Relationship Between Knowledge, Attitudes, and Self-Efficacy Of Nurses in the Management of Pediatric Pain
Mercedes Stanley and Deborah Pollard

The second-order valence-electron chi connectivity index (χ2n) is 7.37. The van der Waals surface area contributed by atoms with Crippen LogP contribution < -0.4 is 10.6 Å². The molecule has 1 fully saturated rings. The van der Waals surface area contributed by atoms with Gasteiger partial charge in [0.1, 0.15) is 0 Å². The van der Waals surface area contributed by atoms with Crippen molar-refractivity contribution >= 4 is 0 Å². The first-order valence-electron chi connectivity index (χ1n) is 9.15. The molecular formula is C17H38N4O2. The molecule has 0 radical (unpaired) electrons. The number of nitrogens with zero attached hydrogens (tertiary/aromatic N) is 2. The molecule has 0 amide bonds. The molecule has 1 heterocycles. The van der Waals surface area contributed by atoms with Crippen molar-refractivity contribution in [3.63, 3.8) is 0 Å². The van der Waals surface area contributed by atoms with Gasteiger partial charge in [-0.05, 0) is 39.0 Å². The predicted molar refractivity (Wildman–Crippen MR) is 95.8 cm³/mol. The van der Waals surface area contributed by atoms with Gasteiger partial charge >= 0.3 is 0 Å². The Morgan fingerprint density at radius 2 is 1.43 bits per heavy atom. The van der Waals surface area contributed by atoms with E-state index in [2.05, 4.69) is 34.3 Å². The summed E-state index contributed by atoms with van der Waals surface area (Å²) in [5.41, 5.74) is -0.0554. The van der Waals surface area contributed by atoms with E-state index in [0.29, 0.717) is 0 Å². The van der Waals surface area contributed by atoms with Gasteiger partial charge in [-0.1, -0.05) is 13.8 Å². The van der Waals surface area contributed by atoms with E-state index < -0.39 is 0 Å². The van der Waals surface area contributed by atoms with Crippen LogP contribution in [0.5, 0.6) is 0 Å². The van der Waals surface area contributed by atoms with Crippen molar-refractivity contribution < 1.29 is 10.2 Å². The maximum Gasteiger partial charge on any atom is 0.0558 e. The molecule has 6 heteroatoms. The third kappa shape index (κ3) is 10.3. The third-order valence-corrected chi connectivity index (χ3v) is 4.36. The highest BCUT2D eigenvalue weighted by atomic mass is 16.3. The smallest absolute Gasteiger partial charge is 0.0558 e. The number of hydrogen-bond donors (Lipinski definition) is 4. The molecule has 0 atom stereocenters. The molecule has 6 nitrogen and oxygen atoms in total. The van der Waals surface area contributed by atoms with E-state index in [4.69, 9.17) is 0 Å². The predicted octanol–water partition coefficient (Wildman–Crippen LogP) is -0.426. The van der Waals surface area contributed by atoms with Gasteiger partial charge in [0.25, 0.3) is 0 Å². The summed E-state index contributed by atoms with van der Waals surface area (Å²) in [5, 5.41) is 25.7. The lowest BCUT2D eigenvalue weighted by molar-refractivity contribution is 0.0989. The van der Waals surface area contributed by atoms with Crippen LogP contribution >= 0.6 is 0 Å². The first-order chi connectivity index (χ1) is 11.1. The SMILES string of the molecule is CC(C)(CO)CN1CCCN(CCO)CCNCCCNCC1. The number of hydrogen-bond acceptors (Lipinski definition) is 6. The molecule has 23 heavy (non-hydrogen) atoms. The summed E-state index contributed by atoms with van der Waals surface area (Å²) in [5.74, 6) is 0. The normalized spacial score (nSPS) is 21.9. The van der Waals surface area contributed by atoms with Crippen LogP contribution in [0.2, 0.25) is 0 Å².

Pain management is a very important aspect of nursing care of the pediatric patient. A nurse's knowledge and attitude can affect his or her ability to adequately provide pediatric pain management. This study examined the level of knowledge of pediatric pain management, the attitudes of nurses, and the level of selfefficacy of pediatric nurses in acute care. In addition, the relationship between the years of experience and the levels of knowledge, attitudes, and self-efficacy were examined. A cross-sectional, correlational design was used in a convenience, non-probability sample of 25 pediatric nurses. Nurses volunteering to participate in the study were asked to complete two instruments: Pediatric Nurses' Knowledge and Attitudes Survey Regarding Pain (PNKAS-Shriners Revision) (Manworren, 2000, 2001) and Nurses' Self-Efficacy in Managing Children's Pain (Chiang, Chen, & Huang, 2006). There was no statistically significant relationship between knowledge and self-efficacy (r = 0.039, p = 0.853) or knowledge and years of nursing experience (r = 0.050, p = 0.822). There was a statistically significant relationship between the level of knowledge and the years of pediatric experience (r = 0.404, p = 0.05) and knowledge and the membership in a professional nursing organization (t = 4.050, p = 0.004). Years of pediatric nursing experience correlated with significantly higher knowledge levels, as did a membership in a professional nursing organization. Further, education may benefit pediatric nurses in regard to their management of pediatric pain. Research is needed to examine the effects of self-efficacy on pediatric pain management and how it relates to the level of knowledge.